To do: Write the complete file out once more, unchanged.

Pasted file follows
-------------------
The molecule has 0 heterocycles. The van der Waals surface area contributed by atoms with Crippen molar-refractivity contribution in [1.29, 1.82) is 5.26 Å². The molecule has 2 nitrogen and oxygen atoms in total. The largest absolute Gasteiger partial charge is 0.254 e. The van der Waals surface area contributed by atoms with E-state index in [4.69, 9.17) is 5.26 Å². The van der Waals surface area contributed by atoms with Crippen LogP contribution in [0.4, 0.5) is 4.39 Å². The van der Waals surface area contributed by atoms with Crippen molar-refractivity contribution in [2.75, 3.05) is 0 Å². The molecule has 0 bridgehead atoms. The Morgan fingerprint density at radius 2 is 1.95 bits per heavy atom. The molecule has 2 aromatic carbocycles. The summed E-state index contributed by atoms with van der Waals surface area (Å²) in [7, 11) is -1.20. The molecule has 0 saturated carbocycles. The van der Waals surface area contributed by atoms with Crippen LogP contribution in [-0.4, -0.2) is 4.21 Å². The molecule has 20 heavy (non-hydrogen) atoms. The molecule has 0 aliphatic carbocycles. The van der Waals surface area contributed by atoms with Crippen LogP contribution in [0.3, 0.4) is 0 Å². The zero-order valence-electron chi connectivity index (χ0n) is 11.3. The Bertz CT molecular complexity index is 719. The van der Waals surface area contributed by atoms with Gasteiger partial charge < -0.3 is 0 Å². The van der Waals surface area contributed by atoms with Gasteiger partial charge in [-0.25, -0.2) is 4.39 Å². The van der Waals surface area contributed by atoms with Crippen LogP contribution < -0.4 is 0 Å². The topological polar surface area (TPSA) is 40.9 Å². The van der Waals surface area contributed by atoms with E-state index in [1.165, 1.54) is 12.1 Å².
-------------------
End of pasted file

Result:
The molecule has 0 heterocycles. The van der Waals surface area contributed by atoms with Crippen molar-refractivity contribution in [1.29, 1.82) is 5.26 Å². The molecule has 2 nitrogen and oxygen atoms in total. The largest absolute Gasteiger partial charge is 0.254 e. The van der Waals surface area contributed by atoms with E-state index in [4.69, 9.17) is 5.26 Å². The van der Waals surface area contributed by atoms with Crippen LogP contribution in [0.4, 0.5) is 4.39 Å². The van der Waals surface area contributed by atoms with Crippen molar-refractivity contribution in [2.75, 3.05) is 0 Å². The molecule has 0 bridgehead atoms. The Morgan fingerprint density at radius 2 is 1.95 bits per heavy atom. The molecule has 2 aromatic carbocycles. The summed E-state index contributed by atoms with van der Waals surface area (Å²) in [7, 11) is -1.20. The molecule has 0 saturated carbocycles. The van der Waals surface area contributed by atoms with Crippen LogP contribution in [-0.4, -0.2) is 4.21 Å². The molecule has 20 heavy (non-hydrogen) atoms. The molecule has 0 aliphatic carbocycles. The van der Waals surface area contributed by atoms with Crippen LogP contribution in [0.3, 0.4) is 0 Å². The zero-order valence-electron chi connectivity index (χ0n) is 11.3. The Bertz CT molecular complexity index is 719. The van der Waals surface area contributed by atoms with Gasteiger partial charge < -0.3 is 0 Å². The van der Waals surface area contributed by atoms with Gasteiger partial charge in [-0.25, -0.2) is 4.39 Å². The van der Waals surface area contributed by atoms with Crippen LogP contribution < -0.4 is 0 Å². The topological polar surface area (TPSA) is 40.9 Å². The van der Waals surface area contributed by atoms with E-state index in [1.165, 1.54) is 12.1 Å².